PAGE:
HOW-TO: LAN Configuration of a Mikrotik Virtual Router

In the previous article, we discussed about the configuration of the Mikrotik router, with particular focus on connectivity and protection from unauthorized access. This time, we could start with specific services that it will provide to the local area network (LAN).

Configuring on the LAN side, requires that we prevent locking ourselves out of the router while executing changes. What does this mean? Any change that will potentially disconnect us from the router will be blocked. The router is smart enough to figure this out. In the Mikrotik linggo, the term used to refer to this is "safe mode". The name itself is very intuitive!

To enable safe mode, simultaneously press [CTRL]+[X] on the keyboard. The same set of hotkeys used for "cut" to those familiar with the Windows world. Upon enabling safe mode, the terminal prompt changes with the string ‹SAFE› appended to it. You will see that in the screenshot below.

Mikrotik SSH Safe Mode

To release safe mode, the same set of keys are used. Similarly, the prompt returns to normal and it shows that safe mode is no longer in effect.

Mikrotik SSH Safe Mode (Toggle)

Without further ado, let us configure the router to be able to perform DNS lookups for our network. This configuration forwards queries to Google's public DNS servers (8.8.8.8 and 8.8.4.4) at the same time caches the queries in the router's memory. Change the DNS servers to your own if Google's DNS servers are not desired.
/ip dns
set allow-remote-requests=yes cache-size=4098KiB servers=8.8.4.4,8.8.8.8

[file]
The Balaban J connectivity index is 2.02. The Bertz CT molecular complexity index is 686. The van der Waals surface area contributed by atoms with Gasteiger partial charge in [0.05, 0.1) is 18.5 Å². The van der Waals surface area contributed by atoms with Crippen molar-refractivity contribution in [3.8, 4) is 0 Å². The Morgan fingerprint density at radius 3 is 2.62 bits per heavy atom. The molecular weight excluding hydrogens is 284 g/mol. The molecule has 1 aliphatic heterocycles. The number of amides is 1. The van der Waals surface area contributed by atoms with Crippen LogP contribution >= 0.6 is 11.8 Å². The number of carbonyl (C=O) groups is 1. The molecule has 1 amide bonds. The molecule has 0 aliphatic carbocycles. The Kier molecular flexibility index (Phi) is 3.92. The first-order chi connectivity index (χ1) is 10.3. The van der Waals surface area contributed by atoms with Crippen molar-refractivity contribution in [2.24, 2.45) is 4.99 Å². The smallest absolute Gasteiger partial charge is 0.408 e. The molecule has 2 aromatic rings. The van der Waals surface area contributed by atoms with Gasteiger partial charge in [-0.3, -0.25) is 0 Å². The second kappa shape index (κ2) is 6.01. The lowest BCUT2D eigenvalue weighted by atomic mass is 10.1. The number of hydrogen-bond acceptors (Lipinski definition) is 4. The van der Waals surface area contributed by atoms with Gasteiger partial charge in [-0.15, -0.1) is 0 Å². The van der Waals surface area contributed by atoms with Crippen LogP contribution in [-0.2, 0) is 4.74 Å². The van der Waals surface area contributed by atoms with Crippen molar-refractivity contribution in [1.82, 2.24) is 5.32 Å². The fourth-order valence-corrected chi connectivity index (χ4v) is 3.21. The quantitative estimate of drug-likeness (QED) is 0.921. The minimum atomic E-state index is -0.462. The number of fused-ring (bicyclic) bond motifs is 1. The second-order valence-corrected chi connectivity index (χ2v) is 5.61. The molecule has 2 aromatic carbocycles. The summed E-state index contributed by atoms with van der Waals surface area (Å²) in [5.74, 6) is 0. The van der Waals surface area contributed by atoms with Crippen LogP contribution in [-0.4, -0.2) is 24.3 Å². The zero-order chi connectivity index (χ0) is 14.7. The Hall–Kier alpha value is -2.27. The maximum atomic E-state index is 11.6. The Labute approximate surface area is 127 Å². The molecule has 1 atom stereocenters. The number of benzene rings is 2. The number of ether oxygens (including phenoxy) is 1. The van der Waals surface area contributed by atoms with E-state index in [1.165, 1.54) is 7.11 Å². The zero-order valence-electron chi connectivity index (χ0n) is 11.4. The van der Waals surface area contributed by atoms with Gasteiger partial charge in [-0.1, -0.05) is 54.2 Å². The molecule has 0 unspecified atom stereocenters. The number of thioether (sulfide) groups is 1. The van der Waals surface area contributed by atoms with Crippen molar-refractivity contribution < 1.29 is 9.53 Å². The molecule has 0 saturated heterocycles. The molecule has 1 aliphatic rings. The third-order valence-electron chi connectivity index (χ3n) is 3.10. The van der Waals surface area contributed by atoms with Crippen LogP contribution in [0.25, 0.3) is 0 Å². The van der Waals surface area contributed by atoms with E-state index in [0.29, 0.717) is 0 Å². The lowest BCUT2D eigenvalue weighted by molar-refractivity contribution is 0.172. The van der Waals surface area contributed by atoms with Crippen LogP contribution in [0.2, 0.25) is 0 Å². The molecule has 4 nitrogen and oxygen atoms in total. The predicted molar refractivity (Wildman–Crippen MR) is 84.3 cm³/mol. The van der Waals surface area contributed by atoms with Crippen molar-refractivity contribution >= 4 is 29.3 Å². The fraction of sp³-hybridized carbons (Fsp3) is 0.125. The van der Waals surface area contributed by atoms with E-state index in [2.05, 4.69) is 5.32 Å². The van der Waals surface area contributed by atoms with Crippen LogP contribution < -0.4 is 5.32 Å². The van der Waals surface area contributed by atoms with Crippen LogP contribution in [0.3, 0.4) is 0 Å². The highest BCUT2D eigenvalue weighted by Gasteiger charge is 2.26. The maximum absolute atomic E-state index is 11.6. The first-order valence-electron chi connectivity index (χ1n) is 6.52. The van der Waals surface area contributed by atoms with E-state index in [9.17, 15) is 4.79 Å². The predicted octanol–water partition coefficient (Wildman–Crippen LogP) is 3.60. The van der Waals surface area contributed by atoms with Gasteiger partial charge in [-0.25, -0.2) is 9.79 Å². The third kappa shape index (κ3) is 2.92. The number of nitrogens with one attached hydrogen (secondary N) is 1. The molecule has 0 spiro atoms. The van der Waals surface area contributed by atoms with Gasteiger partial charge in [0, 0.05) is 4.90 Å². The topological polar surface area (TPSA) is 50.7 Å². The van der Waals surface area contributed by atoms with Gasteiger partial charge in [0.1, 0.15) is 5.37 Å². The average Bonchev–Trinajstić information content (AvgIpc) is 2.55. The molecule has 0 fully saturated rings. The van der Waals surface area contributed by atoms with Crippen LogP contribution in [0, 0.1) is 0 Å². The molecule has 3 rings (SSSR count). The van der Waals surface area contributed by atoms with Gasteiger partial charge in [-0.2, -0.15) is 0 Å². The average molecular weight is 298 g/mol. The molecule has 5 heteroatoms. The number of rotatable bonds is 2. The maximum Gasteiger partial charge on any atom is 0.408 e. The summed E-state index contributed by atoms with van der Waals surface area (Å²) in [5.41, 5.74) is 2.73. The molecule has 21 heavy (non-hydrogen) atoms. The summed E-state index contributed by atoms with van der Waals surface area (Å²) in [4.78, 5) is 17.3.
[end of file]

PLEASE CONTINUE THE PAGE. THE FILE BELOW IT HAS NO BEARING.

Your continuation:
Next, let us prepare the network segments used on the LAN side by defining an IP pool. This will be used for DHCP services later. Let us assume a segment from 192.168.1.0/24.
/ip pool
add name=POOL1 ranges=192.168.1.11-192.168.1.239

Once the pool is defined, let's use that pool for DHCP services. This is done in two-parts. First, define the network segment.
/ip dhcp-server network
add address=192.168.1.0/24 comment=LOCAL_LAN dns-server=192.168.1.1 \
 domain=pimp-my-rig.local gateway=192.168.1.1 \
 ntp-server=NTP_SVR_IP_HERE wins-server=WINS_SVR_IP_HERE

Second, define the DHCP directive.
/ip dhcp-server
add add-arp=yes address-pool=POOL1 authoritative=yes disabled=no \
 interface=ether3 lease-time=1d name=DHCP1

This configuration will not be complete without assigning the LAN gateway IP address to an existing interface on the router. In this case, it is ether3.
/ip address
add address=192.168.1.1/24 comment=LOCAL_LAN interface=ether3 network=192.168.1.0

At this point, the router is able to provide communication between the devices in the local area network. It will be able to support devices that require dynamic host configuration protocol (or DHCP) for automatic configuration of IP addresses. Internet connectivity could not be established since the RFC1918 addresses (to which the 192.168.0.0/16 network belongs) are non-routable on the internet. What needs to happen is network address translation (or NAT). And the Mikrotik router is just as able to perform this task. We will discuss that in the next article.

RELATED: Initial Configuration of a Mikrotik Virtual Router

For now the router is able to provide network connectivity to hosts within the LAN. It could provide DHCP addresses and cache DNS queries. Please note that all capitalized configuration keywords (e.g. POOL1, DHCP1 and LOCAL_LAN) can be replaced with your own naming convention(s).

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